Molten Salt Test Pots
Point of Contact: Kenneth Armijo
At the National Solar Thermal Test Facility, the CSP team has the chemistry research capabilities to perform Reduction/Oxidation of Metal Oxides for Thermochemical Energy Storages, since current molten salt technologies are insufficient to store heat at temperatures passing the 1000°C. The CSP team has the capability to perform chemical research to bring the cost down, which demands high energy solutions.
The NSTTF was founded in 1978 and began testing with high heat flux during that same year. The site has and is currently supporting all aspects of CSP including: optics (heliostats, dishes, metrology), high temperature receivers, balance of plant systems, heat transfer fluids/media, and heat flux measurement. Experts at the facility are currently working on projects to develop and commercialize falling particle receivers, high temperature salt systems, aerial drone utilization for metrology and alignment, and heliostat designs. The current test facilities include a solar tower and heliostat field with maximum heat flux input of 250 W/cm2, a solar furnace with a maximum heat flux input of 600 W/cm2, a solar simulator with a maximum heat flux input of 120 W/cm2, an optical metrology laboratory, and high temperature ovens. The CSP team has studied and designed components and materials to withstand the intense heating conditions, and is a world leader in CSP research. The facility is funded by the Department of Energy and supports customers with projects awarded from the DOE, as well as industrial partners and other government entities.
Point of Contact: Margaret Gordon
The National Solar Thermal Test Facility (NSTTF) has an extensive research capability in the field of optical analysis and development. The NSTTF has optical facilities and tools that help researchers achieve optical studies in the area of Concentrating Solar Power (CSP). The CSP team has the Optics Lab, which is a local laboratory at the NSTTF site. The lab is capable of studying optical characterization of heliostat and dish facets. With the help of optical tools like AIMFAST and SOFAST, the CSP team can study and develop optical methods for heliostat designs. The tools are also applicable to assembly/production line environments. In addition, field support for characterization and alignment of CSP systems is provided. SOFAST, a highly accurate fringe-reflection-based measurement tool, is used to characterize and set the focus heliostat facets in the laboratory. HFACET is an optical-based alignment tool that is used to efficiently re-align the facets after re-attaching them to the heliostat. AIMFAST is used to characterize dish facets and align dish systems. Reflectance (q) is a measurement set-up to measure the surface solar-weighted reflectance versus angle of incidence.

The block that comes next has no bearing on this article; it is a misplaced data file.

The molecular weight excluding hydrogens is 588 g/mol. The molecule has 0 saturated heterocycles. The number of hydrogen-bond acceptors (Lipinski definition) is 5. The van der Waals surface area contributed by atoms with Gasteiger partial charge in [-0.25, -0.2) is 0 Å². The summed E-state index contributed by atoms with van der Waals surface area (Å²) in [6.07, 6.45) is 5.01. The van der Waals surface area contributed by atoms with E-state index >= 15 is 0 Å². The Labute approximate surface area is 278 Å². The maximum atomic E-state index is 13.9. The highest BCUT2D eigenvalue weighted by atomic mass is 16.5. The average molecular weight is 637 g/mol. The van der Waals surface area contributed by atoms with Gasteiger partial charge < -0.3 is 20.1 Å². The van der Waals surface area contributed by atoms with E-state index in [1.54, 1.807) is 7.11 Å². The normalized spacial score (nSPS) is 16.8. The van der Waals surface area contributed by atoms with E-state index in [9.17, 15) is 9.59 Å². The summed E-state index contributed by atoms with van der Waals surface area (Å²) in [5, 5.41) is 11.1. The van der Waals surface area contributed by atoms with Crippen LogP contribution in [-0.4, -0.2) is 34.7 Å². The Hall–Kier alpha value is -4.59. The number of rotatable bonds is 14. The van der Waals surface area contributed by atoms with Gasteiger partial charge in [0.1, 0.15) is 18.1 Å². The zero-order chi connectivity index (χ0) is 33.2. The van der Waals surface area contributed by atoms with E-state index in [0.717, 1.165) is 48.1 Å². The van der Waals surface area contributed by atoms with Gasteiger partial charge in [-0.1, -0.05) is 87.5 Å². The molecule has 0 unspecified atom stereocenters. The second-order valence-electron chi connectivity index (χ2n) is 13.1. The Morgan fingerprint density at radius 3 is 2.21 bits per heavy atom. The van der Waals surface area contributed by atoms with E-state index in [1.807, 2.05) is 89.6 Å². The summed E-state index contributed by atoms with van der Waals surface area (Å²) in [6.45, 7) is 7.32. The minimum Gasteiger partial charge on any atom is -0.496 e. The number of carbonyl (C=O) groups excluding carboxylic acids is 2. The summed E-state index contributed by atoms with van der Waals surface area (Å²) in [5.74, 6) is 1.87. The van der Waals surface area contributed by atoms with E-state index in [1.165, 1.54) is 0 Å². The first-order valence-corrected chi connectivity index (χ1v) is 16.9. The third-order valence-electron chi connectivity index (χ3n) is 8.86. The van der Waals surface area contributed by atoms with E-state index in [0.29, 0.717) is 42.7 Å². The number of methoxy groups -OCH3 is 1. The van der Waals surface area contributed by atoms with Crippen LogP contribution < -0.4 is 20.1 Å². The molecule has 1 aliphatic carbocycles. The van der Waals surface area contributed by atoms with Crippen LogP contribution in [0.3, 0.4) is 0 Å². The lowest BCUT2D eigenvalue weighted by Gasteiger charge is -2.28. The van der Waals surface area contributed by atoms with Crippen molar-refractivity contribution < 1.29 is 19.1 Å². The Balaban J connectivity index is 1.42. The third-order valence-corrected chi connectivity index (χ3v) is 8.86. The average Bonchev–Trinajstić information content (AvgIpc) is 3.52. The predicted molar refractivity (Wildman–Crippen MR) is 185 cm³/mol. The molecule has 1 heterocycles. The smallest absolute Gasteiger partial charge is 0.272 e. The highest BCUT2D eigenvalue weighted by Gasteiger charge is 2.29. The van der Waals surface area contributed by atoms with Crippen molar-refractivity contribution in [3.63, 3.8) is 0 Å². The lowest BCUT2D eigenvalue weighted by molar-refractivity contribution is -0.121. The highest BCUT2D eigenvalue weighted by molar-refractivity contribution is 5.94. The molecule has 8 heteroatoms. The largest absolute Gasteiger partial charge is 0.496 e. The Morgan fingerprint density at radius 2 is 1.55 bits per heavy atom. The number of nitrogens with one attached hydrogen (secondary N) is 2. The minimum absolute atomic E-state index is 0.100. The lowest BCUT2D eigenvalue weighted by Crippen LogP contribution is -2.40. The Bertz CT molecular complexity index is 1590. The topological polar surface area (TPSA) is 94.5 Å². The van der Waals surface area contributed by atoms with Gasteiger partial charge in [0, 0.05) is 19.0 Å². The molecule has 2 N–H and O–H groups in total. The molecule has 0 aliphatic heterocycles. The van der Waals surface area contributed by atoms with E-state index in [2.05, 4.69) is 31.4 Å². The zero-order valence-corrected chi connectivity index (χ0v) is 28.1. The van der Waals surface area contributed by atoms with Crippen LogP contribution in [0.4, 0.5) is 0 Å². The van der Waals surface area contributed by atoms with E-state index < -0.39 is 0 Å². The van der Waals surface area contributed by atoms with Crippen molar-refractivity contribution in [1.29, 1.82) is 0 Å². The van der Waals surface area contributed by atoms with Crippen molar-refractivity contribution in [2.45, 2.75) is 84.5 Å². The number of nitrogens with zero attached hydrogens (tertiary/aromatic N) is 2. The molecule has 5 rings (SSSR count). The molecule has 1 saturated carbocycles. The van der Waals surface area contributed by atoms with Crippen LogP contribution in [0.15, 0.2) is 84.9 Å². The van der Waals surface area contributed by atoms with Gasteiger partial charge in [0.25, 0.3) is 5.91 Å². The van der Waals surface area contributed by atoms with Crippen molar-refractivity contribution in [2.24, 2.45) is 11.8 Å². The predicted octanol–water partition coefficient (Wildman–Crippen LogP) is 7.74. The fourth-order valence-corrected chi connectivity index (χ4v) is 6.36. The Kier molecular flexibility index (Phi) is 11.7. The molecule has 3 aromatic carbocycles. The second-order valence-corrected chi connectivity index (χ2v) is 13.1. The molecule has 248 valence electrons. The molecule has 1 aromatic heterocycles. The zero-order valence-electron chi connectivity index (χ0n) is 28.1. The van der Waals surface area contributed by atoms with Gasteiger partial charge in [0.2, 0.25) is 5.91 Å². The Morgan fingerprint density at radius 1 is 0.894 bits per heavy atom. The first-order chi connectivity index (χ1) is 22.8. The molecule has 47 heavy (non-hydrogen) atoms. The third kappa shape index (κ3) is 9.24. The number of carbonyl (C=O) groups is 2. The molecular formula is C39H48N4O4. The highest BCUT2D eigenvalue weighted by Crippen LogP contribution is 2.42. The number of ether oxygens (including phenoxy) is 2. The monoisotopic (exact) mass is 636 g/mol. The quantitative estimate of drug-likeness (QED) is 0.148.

Point of Contact: Randolph Brost
At the National Solar Thermal Test Facility (NSTTF), the CSP team has experienced mechanical technologists capable of designing and building mechanical components for CSP technologies. The NSTTF has a large machine shop equipped to maximum capacity for mechanical fabrication. It contains saws capable of cutting materials 20 ft. in length at low tolerances, and a magnetic drill press. The mechanical technologists have the capabilities of welding using MIG, TIG, or Orbital methods, and have experience welding Haynes 230 and Inconel alloys. NSTTF also has the capacity to design and develop large test structures up to 20 ft. x 20 ft. x 20 ft. in dimension. The following list includes mechanical fabrication that NSTTF Mechanical technologists can facilitate.
To meet the SunShot goal of levelized cost of energy (LCOE) £ 6¢/kWh by 2020, next generation power towers will operate at temperatures > 600°C in order to take advantage of increased efficiencies of high-temperature operation. Current receiver coatings, such as Pyromark 2500, while highly absorbent, suffer from high emittance and have been reported to degrade during operation at T > 600°C. Here at the National Solar Thermal Test Facility, the CSP team is working to increase the thermal efficiency of SSA coating by 4% at 650°C, and 7% at 800°C, which can potentially reduce the LCOE by an estimated 0.25 ¢/kWh. Using the National Solar Thermal Test Facility facilities, the CSP team has the research capabilities to develop coating to effectively reach LCOE £ 6¢/kWh.
Other capabilities include:
Point of Contact: Andrea Ambrosini